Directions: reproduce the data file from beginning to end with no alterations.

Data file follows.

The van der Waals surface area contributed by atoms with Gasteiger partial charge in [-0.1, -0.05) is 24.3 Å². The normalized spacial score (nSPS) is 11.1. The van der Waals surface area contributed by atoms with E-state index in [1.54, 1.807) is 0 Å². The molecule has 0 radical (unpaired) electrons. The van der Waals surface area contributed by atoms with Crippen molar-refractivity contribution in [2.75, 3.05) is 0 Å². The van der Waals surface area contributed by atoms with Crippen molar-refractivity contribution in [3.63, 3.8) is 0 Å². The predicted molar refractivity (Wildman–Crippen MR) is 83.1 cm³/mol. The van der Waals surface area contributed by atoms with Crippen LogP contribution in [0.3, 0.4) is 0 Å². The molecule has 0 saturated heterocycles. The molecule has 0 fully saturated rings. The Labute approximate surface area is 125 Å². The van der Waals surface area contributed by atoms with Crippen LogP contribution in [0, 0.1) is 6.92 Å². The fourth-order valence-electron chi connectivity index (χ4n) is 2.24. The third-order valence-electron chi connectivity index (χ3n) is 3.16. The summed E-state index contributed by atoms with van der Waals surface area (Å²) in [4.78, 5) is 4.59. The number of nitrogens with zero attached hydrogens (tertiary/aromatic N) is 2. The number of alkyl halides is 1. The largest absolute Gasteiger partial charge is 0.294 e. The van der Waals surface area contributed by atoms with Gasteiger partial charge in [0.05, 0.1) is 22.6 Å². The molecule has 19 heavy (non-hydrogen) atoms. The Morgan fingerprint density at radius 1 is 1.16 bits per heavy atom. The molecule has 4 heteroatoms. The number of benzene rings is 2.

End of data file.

The van der Waals surface area contributed by atoms with Gasteiger partial charge in [-0.1, -0.05) is 24.3 Å². The normalized spacial score (nSPS) is 11.1. The van der Waals surface area contributed by atoms with E-state index in [1.54, 1.807) is 0 Å². The molecule has 0 radical (unpaired) electrons. The van der Waals surface area contributed by atoms with Crippen molar-refractivity contribution in [2.75, 3.05) is 0 Å². The van der Waals surface area contributed by atoms with Crippen molar-refractivity contribution in [3.63, 3.8) is 0 Å². The predicted molar refractivity (Wildman–Crippen MR) is 83.1 cm³/mol. The van der Waals surface area contributed by atoms with Crippen LogP contribution in [0.3, 0.4) is 0 Å². The molecule has 0 saturated heterocycles. The molecule has 0 fully saturated rings. The Labute approximate surface area is 125 Å². The van der Waals surface area contributed by atoms with Crippen LogP contribution in [0, 0.1) is 6.92 Å². The fourth-order valence-electron chi connectivity index (χ4n) is 2.24. The third-order valence-electron chi connectivity index (χ3n) is 3.16. The summed E-state index contributed by atoms with van der Waals surface area (Å²) in [4.78, 5) is 4.59. The number of nitrogens with zero attached hydrogens (tertiary/aromatic N) is 2. The number of alkyl halides is 1. The largest absolute Gasteiger partial charge is 0.294 e. The van der Waals surface area contributed by atoms with Gasteiger partial charge in [0.05, 0.1) is 22.6 Å². The molecule has 19 heavy (non-hydrogen) atoms. The Morgan fingerprint density at radius 1 is 1.16 bits per heavy atom. The molecule has 4 heteroatoms. The number of benzene rings is 2.